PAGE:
Monday, July 22, 2013

Typhoon Soulik: A Foul Wind Blows into Taiwan

Typhoon Soulik on a collision course with northern Taiwan
We’ve lived here now about four years, and we have weathered a number of typhoons.  But we have been surprised at how mild they were.  A typhoon is the same as a hurricane but instead of being on the Atlantic Ocean, a typhoon takes place on the Pacific.  Most of the typhoons begin around an island called Chuuk and beeline toward the China Sea.

Usually, the nations of South China, Viet Nam, The Philippines and, of course, Taiwan are the places where typhoons hit.  The most recent typhoon to impact Taiwan was called Typhoon Soulik. 

I always look forward to typhoons with a kind of excitement.  We’re not used to extreme weather in Southern California.  But mostly I’ve been disappointed by the actual blandness of the typhoons.  Once, my daughter Emily and I took the car and went looking for the typhoon, but we were disappointed.  We never even found evidence that much of anything had happened.  In fact, we came across a bridge that was loaded with tourists at the very time the typhoon was supposed to be wreaking havoc on our lives. 

So we were expecting more of the same with Typhoon Soulik; maybe a bit of rain, some scattered winds, hot humid air.  That was our experience with a typhoon, but this one was different.  This was the first time we’d experienced a “Typhoon Day.”  That’s when the government closes down work and school and tells everyone to stay home.  Of course, people leave work and drive immediately, uh to the mall where they hang out until the storm passes.  They were expecting landfall about three o’clock actual landfall was closer to six pm.  Then the winds started to strengthen and gust.  It started to rain and the typhoon roared into town.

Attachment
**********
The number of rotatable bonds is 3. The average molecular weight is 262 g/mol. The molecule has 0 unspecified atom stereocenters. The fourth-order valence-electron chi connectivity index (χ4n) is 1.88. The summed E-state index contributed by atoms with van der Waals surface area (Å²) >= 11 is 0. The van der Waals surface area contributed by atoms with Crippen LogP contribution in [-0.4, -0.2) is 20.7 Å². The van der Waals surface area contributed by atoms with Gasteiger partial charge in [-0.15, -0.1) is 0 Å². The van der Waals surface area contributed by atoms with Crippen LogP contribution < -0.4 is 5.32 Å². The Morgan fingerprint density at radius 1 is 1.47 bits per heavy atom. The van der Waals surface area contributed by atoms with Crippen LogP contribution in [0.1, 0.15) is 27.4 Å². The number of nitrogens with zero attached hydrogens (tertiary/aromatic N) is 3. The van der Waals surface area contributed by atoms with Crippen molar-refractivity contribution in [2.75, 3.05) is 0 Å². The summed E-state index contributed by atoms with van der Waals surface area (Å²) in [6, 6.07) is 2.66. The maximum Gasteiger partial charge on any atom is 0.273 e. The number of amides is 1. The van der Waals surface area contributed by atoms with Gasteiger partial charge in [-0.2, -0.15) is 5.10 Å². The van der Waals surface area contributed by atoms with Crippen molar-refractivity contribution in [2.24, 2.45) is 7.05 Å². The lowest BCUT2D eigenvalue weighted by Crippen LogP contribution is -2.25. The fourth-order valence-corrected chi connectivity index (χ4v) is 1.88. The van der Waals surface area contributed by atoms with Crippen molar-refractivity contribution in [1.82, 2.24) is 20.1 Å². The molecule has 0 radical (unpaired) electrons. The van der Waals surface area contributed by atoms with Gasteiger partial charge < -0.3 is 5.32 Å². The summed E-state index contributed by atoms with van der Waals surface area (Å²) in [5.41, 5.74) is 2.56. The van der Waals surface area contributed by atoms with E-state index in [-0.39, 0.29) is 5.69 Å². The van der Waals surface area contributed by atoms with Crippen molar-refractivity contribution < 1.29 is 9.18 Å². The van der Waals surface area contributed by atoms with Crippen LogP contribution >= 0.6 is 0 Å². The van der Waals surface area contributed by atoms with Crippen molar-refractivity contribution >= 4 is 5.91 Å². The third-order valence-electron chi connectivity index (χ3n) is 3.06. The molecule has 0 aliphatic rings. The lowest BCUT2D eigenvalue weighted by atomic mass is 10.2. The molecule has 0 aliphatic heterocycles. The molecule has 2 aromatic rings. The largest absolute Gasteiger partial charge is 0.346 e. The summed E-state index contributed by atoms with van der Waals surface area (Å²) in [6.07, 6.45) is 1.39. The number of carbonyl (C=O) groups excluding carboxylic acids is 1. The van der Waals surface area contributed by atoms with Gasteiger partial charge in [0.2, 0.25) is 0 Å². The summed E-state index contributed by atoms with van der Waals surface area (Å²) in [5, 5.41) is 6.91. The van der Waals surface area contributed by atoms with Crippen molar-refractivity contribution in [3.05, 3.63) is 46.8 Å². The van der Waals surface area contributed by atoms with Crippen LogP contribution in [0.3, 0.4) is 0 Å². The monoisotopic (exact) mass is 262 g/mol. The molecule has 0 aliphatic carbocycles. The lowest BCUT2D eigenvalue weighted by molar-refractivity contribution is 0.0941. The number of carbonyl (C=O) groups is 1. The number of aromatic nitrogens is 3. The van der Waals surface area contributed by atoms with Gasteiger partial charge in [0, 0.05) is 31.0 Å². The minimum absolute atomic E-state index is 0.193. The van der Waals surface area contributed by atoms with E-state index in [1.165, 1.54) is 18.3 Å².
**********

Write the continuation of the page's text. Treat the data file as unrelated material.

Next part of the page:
According to the Central Weather Bureau website,, the winds were expected to reach speeds of 186 km/hr (114 mph) with gusts up to 226 km/hr (140 mph).  In fact for a time the typhoon was classified as a “Super Typhoon.”  I’m not sure what the actual wind speeds were because our power went down during the typhoon and stayed down for about seven hours. 

The winds were so loud that it was unbelievable.  It was like living at the airport as the winds gusted up and literally screamed past the window.  My window was on the backside of our building, away from the wind.  My daughters’ rooms were facing the storm and the winds actually drove water through the tiny spaces between the windows and the walls.

It was massive it even caused our apartment to rock, a bit.  It was wild.  My thoughts are okay, now I’ve experienced one.  I can go back to bland weather.  Yeah, right…I have to say, IT WAS COOL!  Taiwanese people are pretty relaxed about typhoons.  I heard scooters going by in the wildest moments of the typhoon. Amazing!

There was quite a bit of damage in our neighborhood from the typhoon.  It was mostly broken trees or trees that were knocked down.  There were a number of construction fences that were knocked down and just plain blown away The next day, though they were hard at work cleaning up the mess.  They even mobilized the military to do cleanup work.


Other posts you may be interested in:

Here it Comes:  Typhoon Conson
Taiwanese Weather:  Monsoons and Typhoons
Storm Chasers:  Driving into the Belly of the Beast

Photo Credit:  Satellite Photo:

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